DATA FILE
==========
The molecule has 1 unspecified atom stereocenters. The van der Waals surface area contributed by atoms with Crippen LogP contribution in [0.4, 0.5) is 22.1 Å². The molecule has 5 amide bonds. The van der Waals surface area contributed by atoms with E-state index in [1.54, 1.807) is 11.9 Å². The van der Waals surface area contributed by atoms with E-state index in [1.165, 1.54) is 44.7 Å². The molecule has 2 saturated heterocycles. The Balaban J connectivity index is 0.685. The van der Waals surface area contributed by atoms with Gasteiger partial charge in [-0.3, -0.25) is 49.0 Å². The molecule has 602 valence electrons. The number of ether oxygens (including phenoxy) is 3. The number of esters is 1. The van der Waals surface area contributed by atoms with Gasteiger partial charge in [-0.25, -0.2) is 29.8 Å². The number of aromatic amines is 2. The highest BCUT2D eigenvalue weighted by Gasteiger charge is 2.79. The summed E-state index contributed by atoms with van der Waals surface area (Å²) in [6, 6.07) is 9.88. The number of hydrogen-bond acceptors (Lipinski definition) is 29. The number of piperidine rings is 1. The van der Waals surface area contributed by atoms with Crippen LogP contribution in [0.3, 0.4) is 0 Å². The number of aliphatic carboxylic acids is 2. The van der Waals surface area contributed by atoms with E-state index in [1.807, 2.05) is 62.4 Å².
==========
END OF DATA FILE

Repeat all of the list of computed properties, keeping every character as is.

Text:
The molecule has 1 unspecified atom stereocenters. The van der Waals surface area contributed by atoms with Crippen LogP contribution in [0.4, 0.5) is 22.1 Å². The molecule has 5 amide bonds. The van der Waals surface area contributed by atoms with E-state index in [1.54, 1.807) is 11.9 Å². The van der Waals surface area contributed by atoms with E-state index in [1.165, 1.54) is 44.7 Å². The molecule has 2 saturated heterocycles. The Balaban J connectivity index is 0.685. The van der Waals surface area contributed by atoms with Gasteiger partial charge in [-0.3, -0.25) is 49.0 Å². The molecule has 602 valence electrons. The number of ether oxygens (including phenoxy) is 3. The number of esters is 1. The van der Waals surface area contributed by atoms with Gasteiger partial charge in [-0.25, -0.2) is 29.8 Å². The number of aromatic amines is 2. The highest BCUT2D eigenvalue weighted by Gasteiger charge is 2.79. The summed E-state index contributed by atoms with van der Waals surface area (Å²) in [6, 6.07) is 9.88. The number of hydrogen-bond acceptors (Lipinski definition) is 29. The number of piperidine rings is 1. The van der Waals surface area contributed by atoms with Crippen LogP contribution in [0.3, 0.4) is 0 Å². The number of aliphatic carboxylic acids is 2. The van der Waals surface area contributed by atoms with E-state index in [1.807, 2.05) is 62.4 Å².